Intel will be releasing its first discrete GPU in 2020

Doris Richards
June 13, 2018

As such, we can expect Intel to get down and dirty with a proper performance graphics card in the next couple of years.

However, rumors of Intel entering the discrete GPU market have been swirling for some time now.

Intel took to its Twitter to tease that its "first discrete GPU coming in 2020" with a picture of Raja Koduri, who left Radeon Technologies Group past year and joined Intel on their adventures into the GPU world.

Discrete GPUs are standalone components from the CPU that enable more powerful graphics than the integrated GPUs Intel now offers.

Koduri now serves as Intel's chief architect and SVP of the newly created Core and Visual Computing Group. At the time, Intel said Koduri would help expand its place in the market with "high-end discrete graphics solutions for a broad range of computing segments".

Intel CEO, Brian Krzanich, has made the bold prediction to analysts that it will have discrete graphics chips available in 2020. Rival Nvidia has been watching its business soar on the company's GPUs being sold to more data centers. This means the GPU is on the same chip as the processor, enabling users to operate their PCs, and even play games, without the need for a separate graphics card. Intel of course is in the midst of watching sometimes-ally and sometimes-rival NVIDIA grow at a almost absurd pace thanks to the machine learning boom, so Intel's third shot at dGPUs is ultimately an effort to establish themselves in a market for accelerators that is no longer niche but is increasingly splitting off customers who previously would have relied entirely on Intel CPUs.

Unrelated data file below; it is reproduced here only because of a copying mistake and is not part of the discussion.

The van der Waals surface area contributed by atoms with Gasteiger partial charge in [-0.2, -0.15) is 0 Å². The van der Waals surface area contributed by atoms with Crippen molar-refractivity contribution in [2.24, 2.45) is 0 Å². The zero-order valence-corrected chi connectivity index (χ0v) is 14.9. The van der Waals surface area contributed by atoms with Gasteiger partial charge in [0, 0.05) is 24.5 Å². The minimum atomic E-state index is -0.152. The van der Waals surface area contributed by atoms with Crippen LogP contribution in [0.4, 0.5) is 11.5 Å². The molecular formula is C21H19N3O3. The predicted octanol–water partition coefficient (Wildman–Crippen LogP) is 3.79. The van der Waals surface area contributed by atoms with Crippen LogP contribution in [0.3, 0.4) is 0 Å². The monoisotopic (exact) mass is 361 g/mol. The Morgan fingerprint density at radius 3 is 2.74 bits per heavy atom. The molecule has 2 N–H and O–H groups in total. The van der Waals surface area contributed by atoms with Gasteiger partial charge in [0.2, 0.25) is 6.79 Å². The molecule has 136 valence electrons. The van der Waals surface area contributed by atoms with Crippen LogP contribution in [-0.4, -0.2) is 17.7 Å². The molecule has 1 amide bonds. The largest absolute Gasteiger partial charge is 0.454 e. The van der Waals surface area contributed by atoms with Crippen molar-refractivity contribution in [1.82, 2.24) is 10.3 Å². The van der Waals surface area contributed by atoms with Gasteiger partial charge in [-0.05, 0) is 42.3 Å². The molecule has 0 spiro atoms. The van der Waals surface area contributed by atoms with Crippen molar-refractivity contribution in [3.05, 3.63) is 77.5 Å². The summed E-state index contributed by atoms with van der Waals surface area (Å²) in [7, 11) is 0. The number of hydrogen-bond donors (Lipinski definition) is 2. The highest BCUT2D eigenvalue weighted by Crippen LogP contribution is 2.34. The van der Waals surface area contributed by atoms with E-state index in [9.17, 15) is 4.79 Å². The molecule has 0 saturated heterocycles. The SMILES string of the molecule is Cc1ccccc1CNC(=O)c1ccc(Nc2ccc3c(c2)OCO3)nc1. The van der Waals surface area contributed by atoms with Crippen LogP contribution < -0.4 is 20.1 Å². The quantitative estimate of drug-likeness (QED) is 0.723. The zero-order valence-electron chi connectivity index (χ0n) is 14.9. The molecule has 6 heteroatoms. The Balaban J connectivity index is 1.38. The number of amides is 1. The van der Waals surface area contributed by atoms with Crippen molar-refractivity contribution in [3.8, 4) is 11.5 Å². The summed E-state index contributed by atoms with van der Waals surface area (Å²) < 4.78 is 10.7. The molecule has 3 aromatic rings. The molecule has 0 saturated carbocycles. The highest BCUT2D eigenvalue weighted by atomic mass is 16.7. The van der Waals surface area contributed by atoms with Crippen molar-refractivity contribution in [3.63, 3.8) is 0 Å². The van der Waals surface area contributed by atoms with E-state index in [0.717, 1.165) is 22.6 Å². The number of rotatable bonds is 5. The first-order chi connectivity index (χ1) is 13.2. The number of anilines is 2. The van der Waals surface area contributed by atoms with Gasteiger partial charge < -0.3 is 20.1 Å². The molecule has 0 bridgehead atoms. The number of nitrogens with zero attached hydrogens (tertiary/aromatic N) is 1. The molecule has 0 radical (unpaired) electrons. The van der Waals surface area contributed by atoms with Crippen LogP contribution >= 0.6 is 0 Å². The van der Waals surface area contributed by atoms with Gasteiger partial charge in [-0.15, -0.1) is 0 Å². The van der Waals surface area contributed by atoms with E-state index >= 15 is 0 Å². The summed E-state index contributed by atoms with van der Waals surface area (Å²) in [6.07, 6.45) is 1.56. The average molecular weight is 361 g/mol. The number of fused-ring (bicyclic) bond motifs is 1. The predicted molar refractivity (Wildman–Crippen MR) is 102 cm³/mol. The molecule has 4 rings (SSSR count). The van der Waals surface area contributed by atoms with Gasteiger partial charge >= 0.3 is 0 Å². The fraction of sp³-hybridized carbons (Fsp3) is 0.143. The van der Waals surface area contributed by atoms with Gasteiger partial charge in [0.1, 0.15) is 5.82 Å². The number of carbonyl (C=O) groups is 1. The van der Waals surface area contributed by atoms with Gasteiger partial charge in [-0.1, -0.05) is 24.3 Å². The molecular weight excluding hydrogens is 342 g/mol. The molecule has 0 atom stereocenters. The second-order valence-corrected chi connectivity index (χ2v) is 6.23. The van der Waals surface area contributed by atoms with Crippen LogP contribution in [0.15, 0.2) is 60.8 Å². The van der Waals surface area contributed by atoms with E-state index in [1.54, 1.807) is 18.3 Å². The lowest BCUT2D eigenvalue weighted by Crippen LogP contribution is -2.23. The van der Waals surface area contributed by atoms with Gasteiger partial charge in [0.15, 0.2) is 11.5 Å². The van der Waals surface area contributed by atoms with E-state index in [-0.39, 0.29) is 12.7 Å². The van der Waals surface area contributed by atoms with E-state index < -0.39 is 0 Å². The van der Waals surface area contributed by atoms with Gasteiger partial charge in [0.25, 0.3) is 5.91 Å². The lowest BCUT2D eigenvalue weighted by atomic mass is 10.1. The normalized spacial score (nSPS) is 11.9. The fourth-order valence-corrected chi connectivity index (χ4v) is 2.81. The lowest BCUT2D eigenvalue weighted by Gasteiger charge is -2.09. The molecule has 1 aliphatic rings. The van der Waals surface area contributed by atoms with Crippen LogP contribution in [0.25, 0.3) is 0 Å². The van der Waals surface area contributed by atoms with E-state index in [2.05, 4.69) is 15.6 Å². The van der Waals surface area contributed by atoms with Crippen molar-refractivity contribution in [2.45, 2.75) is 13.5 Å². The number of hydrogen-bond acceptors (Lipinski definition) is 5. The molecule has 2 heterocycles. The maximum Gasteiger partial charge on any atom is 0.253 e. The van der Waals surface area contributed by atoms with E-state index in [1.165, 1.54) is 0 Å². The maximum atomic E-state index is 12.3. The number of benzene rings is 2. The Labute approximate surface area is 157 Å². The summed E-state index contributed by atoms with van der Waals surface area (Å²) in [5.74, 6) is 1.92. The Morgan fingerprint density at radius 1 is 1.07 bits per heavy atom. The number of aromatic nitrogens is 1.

Intel confirmed that its first discrete GPU will be arriving in 2020 via Twitter. In 1998 it unveiled the Intel740, or i740, in a high-profile launch. I reported on that in July 2017, where NVIDIA would eventually shift away from making monolithic GPUs and instead use multiple GPU modules, which is far easier on development and would pave the way for a world of truly next-gen cards.

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